We just did a column on physician burnout and its impact on medical errors (see our August 2018 What's New in the Patient Safety World column “”). We’ve also talked about nurse burnout in multiple columns on nurse workload and long nursing shifts. But since August there has been a deluge of publications on burnout, so here we go again.
Burnout, of course, occurs in all careers, not just healthcare ones. And we all know healthcare workers who show signs of burnout. But why are we talking about burnout in a patient safety column? The answer is simple: burnout affects patient care and patient safety.
That August 2018 What's New in the Patient Safety World column “” highlighted a study showed that physicians reporting symptoms of burnout were more than twice as likely to have reported
In addition to that study, there have been two recent systematic reviews and meta-analyses showing an association between physician burnout and patient safety issues. And physician burnout also made Becker’s Hospital Review’s “10 Top Patient Safety Issues for 2018” (Vaidya 2018).
The first systematic review (Panagioti 2018) analyzed 47 studies that met their inclusion criteria, accounting for over 42,000 physicians. Physician burnout was associated with an increased risk of patient safety incidents (OR, 1.96), poorer quality of care due to low professionalism (OR, 2.31), and reduced patient satisfaction (OR, 2.28). The links between burnout and low professionalism were larger in residents and early-career (≤5 years post residency) physicians compared with middle- and late-career physicians. Particularly in residents and early career physicians (≤5 years post residency), burnout was associated with close to four times increased risk for unprofessional behaviors. Overall, the depersonalization dimension had the most adverse association with quality and safety of patient care and patient satisfaction.
The second systematic review that focused on patient safety (Mossburg 2018) found that, of 22 studies meeting inclusion criteria, ten studies showed a relationship between both safety culture and clinical errors with burnout. Two of 3 studies reported an association between burnout and patient outcomes.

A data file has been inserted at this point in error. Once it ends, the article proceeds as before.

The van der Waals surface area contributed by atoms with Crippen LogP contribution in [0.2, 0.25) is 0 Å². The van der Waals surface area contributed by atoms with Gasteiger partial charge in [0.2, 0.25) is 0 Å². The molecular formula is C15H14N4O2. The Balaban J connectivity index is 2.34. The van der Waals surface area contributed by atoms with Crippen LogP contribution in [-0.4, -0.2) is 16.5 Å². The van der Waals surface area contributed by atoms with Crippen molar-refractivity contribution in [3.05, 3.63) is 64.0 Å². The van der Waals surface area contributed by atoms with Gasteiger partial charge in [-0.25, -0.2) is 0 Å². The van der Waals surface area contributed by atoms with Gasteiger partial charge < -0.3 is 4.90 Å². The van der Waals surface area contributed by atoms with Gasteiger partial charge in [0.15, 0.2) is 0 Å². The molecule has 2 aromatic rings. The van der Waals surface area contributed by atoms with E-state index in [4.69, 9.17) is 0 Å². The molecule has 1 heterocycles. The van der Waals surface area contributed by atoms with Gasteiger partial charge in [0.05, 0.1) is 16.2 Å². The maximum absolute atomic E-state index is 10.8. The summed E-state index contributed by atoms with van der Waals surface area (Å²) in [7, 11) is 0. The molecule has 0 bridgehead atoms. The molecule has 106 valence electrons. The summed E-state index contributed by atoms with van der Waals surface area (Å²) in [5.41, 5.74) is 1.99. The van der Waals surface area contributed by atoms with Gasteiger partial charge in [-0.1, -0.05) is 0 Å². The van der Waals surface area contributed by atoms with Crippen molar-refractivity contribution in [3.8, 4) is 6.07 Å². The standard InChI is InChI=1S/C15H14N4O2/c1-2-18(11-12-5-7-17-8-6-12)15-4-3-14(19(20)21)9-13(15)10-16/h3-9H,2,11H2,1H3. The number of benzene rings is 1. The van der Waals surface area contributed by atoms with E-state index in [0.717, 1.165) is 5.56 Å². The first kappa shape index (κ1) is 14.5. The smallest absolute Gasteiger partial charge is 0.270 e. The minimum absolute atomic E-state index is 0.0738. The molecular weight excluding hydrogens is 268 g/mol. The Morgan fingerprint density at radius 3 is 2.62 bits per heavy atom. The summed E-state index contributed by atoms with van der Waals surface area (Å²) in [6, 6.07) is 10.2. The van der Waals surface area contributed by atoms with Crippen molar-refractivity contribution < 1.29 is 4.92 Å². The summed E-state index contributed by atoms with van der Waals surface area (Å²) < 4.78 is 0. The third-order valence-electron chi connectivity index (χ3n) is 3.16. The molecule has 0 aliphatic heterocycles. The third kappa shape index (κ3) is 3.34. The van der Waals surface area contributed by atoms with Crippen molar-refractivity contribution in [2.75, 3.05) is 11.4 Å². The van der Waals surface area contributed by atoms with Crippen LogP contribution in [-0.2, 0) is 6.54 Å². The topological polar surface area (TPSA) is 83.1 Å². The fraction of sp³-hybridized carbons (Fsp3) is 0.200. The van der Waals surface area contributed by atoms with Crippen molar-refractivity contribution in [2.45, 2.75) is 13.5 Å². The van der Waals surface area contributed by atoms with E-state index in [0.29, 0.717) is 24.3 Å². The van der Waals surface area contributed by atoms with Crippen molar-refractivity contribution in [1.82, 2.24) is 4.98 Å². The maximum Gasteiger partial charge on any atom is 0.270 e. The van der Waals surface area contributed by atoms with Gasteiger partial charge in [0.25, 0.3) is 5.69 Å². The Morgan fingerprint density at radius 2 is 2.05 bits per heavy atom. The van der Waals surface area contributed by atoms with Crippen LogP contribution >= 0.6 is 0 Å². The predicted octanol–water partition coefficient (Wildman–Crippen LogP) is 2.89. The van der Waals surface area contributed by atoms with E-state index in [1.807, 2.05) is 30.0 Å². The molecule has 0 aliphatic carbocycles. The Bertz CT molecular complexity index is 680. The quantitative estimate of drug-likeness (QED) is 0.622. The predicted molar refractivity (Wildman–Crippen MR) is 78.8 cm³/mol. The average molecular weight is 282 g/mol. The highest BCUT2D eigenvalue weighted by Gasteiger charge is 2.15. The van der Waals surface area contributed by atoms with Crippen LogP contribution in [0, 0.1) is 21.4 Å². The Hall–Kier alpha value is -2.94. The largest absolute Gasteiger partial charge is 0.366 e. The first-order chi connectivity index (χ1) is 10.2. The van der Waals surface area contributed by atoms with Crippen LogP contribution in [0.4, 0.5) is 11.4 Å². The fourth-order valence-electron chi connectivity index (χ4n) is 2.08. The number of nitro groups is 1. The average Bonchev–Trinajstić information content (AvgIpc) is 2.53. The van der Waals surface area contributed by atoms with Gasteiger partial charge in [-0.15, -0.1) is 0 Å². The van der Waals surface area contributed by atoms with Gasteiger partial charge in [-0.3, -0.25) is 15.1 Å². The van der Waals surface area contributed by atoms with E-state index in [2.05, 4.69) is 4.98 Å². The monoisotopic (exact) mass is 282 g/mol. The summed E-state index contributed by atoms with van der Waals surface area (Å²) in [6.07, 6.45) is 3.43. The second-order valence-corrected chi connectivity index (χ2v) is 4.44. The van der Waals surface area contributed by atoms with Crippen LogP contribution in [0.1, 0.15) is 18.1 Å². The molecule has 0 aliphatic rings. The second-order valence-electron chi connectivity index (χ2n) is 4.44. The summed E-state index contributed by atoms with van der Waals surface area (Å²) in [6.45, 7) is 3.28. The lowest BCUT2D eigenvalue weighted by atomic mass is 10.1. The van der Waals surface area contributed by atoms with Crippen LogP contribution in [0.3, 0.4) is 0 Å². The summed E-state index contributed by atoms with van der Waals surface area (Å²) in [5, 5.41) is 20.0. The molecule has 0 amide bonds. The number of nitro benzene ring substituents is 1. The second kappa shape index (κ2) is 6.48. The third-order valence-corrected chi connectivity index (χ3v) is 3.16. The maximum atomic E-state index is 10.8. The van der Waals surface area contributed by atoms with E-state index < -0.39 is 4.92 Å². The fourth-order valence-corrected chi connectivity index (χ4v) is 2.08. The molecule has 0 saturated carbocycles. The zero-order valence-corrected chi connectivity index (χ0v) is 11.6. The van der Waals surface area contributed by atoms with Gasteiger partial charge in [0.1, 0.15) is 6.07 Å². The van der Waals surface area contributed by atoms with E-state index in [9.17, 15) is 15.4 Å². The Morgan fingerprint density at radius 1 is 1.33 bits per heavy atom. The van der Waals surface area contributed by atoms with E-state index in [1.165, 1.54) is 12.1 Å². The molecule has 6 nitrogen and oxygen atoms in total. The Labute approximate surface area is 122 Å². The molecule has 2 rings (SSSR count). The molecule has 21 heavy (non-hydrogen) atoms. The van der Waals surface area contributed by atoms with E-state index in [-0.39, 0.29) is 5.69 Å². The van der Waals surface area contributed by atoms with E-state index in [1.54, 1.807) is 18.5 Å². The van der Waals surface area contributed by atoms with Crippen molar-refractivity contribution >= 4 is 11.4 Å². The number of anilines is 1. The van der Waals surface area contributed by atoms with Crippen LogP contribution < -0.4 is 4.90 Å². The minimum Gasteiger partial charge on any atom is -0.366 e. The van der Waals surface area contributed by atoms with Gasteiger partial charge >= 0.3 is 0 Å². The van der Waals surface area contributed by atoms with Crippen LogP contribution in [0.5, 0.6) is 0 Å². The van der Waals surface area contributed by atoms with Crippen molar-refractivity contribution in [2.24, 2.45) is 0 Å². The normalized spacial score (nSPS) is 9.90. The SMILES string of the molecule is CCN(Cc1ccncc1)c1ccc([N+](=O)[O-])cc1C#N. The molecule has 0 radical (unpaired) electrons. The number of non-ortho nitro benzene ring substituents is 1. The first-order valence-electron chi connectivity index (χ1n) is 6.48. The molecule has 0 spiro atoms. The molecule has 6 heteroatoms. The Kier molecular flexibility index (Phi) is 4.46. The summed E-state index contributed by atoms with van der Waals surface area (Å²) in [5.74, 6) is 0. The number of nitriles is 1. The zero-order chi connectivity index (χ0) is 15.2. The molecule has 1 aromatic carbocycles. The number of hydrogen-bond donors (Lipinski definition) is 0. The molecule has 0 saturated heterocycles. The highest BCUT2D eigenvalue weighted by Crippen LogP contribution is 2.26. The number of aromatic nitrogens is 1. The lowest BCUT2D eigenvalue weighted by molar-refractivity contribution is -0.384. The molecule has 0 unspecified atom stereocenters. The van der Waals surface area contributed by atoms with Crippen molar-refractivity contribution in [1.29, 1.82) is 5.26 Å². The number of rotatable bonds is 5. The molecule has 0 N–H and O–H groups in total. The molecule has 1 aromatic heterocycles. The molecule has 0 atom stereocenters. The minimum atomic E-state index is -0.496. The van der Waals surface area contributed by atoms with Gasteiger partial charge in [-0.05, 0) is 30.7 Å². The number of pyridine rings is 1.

Remember also that the relationship between burnout and medical errors is bidirectional. Those physicians or nurses who have been involved in a serious incident, the “second victims”, are at greater risk of burnout (see our August 9, 2016 Patient Safety Tip of the Week “More on the Second Victim”).
A number of the studies on physician burnout point to the electronic health record (EHR) as a significant factor contributing to burnout. Alexander and colleagues (Alexander 2018) discuss the 3 main features of burnout: lack of enthusiasm, lack of accomplishment, and cynicism/depersonalization. Then, in attempt to find reason for a significant increase in burnout prevalence between 2011 and 2014, they analyzed 5 major transformational medical practice events that occurred between 2011 and 2014 (pervasive hospital purchases of medical groups, rising drug prices, the Affordable Care Act, pay for performance, and mandated electronic health records). Analyzing those events for the 3 main burnout features, they concluded that only the HER met all 3 attributes of physician burnout.
A survey last year showed that 60% of neurologists have at least one symptom of burnout (Busis 2017). Bernat and Busis (Bernat 2018), in describing factors contributing to that high burnout rate, also point to the role of the EHR as a major detrimental factor. They state “Completion of EHR data entry during office visits disturbs the patient–physician relationship by diverting physician eye contact and attention away from the patient. Completion of the EHR outside of the visit markedly adds clerical time to already overburdened physicians, further aggravating work–life imbalance. Physicians’ awareness that the usurpation of patient visit time by mandated but unproductive EHR documentation compounds their sense that work is meaningless and increases their dissatisfaction with practice. Patients ultimately become harmed as a result. EHRs were mainly designed for primary care physicians. Successfully practicing neurology depends on a more thorough history and physical examination than many other specialties. It is difficult to enter a complete and accurate neurologic history and examination into an EHR and to review electronic records from colleagues.”